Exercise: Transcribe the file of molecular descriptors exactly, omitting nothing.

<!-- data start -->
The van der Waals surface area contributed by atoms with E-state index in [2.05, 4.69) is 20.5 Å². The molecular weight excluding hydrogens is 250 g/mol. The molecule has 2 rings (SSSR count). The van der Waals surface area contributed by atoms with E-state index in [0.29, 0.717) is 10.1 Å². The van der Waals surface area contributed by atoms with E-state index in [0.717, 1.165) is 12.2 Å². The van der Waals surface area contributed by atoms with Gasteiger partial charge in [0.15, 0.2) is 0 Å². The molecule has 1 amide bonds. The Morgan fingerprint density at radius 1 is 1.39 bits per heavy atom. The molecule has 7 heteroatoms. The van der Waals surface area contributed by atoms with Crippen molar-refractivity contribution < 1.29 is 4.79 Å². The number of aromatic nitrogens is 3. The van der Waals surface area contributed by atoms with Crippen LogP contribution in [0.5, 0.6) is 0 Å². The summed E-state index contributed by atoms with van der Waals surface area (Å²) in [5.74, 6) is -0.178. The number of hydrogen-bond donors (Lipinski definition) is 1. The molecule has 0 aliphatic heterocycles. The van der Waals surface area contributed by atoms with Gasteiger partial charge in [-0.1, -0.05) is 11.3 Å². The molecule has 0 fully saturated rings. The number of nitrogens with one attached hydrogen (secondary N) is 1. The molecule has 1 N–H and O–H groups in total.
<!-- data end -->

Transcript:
The van der Waals surface area contributed by atoms with E-state index in [2.05, 4.69) is 20.5 Å². The molecular weight excluding hydrogens is 250 g/mol. The molecule has 2 rings (SSSR count). The van der Waals surface area contributed by atoms with E-state index in [0.29, 0.717) is 10.1 Å². The van der Waals surface area contributed by atoms with E-state index in [0.717, 1.165) is 12.2 Å². The van der Waals surface area contributed by atoms with Gasteiger partial charge in [0.15, 0.2) is 0 Å². The molecule has 1 amide bonds. The Morgan fingerprint density at radius 1 is 1.39 bits per heavy atom. The molecule has 7 heteroatoms. The van der Waals surface area contributed by atoms with Crippen molar-refractivity contribution < 1.29 is 4.79 Å². The number of aromatic nitrogens is 3. The van der Waals surface area contributed by atoms with Crippen LogP contribution in [0.5, 0.6) is 0 Å². The summed E-state index contributed by atoms with van der Waals surface area (Å²) in [5.74, 6) is -0.178. The number of hydrogen-bond donors (Lipinski definition) is 1. The molecule has 0 aliphatic heterocycles. The van der Waals surface area contributed by atoms with Gasteiger partial charge in [-0.1, -0.05) is 11.3 Å². The molecule has 0 fully saturated rings. The number of nitrogens with one attached hydrogen (secondary N) is 1. The molecule has 1 N–H and O–H groups in total.